([ZELLMANN et al. 2018], [ZELLMANN 2018]) accounts for the influence of the engine rotational speed N1, the airspeed and the aeroplane configuration model parameters. As an example, figure 1.2 shows the acoustic emission of the airframe noise of an A320-200 for different speed brake (SB) and landing gear (LG) settings in dependence of the Mach number.
In this way, the influence of the changes of airspeed, reduced usage of thrust as well as different flap-settings can be assessed. Conventional approaches will also be simulated by sonAIR and compared to the measurements (see above) to validate the model. Finally, the conventional approaches will be compared to flights with dynamic configuration changes to determine the environmental benefit of the new concept.
Adaption and extension of the sonAIR simulation tool: Already today, the sonAIR aircraft noise simulation model covers all mandatory features which are necessary to perform the task of evaluating and comparing the acoustic footprint of different landing configurations and procedures. Nevertheless, the model’s abilities need to be extended with regard to the goals of this project. The main task thereby is an extension allowing an automated assignment of individual flights to their specific meteorological conditions. In addition, a moving receiver at a fixed distance will be established to allow for a comparison of the sound exposure along the whole flight path.
The evaluation of flyability of the procedures will include pilots’ assessment of workload and situational awareness as well as the technical rating of the key approach parameters. Also the ATCo community will be invited to participate in the study. The organisation of the workshop(s) and the availability operational experts, namely of pilots from SWISS and Lufthansa as well as air traffic controllers from Skyguide will be assured through SkyLab foundation.
The same operational experts, in addition to experts from the consortium, will elaborate the recommendations for improvement of (airborne and ATM) procedures and identify possible regulatory changes. The potential needs for enabling technologies such as Extended Projected Profile (EPP) data link will also be considered.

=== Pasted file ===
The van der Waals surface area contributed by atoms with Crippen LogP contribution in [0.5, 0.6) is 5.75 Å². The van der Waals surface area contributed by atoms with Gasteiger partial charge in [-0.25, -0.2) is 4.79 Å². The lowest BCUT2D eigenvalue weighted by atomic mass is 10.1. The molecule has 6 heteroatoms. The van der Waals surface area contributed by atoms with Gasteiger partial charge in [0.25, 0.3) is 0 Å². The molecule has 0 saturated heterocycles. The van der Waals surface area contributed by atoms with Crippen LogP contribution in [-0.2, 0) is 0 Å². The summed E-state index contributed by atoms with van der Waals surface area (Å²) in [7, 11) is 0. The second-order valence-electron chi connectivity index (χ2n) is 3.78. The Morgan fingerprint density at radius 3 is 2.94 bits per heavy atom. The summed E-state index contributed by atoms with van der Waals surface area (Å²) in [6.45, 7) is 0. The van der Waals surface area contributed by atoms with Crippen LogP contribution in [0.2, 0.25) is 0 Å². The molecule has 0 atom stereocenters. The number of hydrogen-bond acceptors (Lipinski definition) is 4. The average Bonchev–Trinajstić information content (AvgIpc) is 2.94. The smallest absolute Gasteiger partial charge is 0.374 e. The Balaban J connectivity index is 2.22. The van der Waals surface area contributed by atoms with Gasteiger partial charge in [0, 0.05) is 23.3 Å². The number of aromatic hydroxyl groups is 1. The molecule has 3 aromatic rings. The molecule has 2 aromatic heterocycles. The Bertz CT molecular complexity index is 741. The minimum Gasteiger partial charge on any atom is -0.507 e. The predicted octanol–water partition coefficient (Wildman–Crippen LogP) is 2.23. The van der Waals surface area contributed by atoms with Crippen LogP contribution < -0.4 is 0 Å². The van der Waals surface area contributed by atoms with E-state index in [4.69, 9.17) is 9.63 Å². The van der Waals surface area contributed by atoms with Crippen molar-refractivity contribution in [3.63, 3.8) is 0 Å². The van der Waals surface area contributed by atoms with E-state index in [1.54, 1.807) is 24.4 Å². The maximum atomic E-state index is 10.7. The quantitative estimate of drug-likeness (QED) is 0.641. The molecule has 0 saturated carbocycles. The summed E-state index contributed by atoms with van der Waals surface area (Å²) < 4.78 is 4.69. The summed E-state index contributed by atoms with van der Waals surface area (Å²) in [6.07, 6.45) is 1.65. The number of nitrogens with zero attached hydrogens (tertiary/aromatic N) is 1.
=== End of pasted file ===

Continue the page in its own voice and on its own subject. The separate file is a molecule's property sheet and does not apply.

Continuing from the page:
[SCHOLZ and SENSKE 2018] Scholz, M. and Senske, V., Auswirkungen unterschiedlicher Anflugverfahren auf den Treibstoffverbrauch auf Grundlage operationeller Flugbetriebsdaten (Effects of Different Approach Procedures on Fuel Consumption based on Flight Operational Data). German Aerospace Congress (DLRK), Friedrichshafen: 2018.
[KÖNIG 2010] König, R.: Operational Evaluation of Steeper Final Landing Approaches, International Conference on Active Noise Abatement, 23.-24. September 2010, Frankfurt/Main, 2010.
[WUNDERLI et al. 2018] Wunderli, J. M., Zellmann, C., Köpfli, M., Habermacher, M., Schwab, O., Schlatter, F., & Schäffer, B.: sonAIR - a GIS-integrated spectral aircraft noise simulation tool for single flight prediction and noise mapping. Acta Acustica United with Acustica, 104(3), 440-451: 2018.
[ZELLMANN 2018] Zellmann, C.: Development of an aircraft noise emission model accounting for flight parameters (Doctoral dissertation). Technische Universität Berlin, Berlin, 2018.
[ZELLMANN et al. 2018] Zellmann, C., Schäffer, B., Wunderli, J. M., Isermann, U., & Paschereit, C. O.: Aircraft noise emission model accounting for aircraft flight parameters. Journal of Aircraft, 55(2), 682-695, 2018.
This project has received funding from the SESAR Joint Undertaking under the European Union's Horizon 2020 research and innovation programme under grant agreement No 893568.
SESAR 3 Joint Undertaking
(© SESARJU 2020-2022)
(© European Union, 1995-2022)
Copyright DYNCAT Consortium 2020-2022. All rights reserved. Licensed to the SJU under conditions.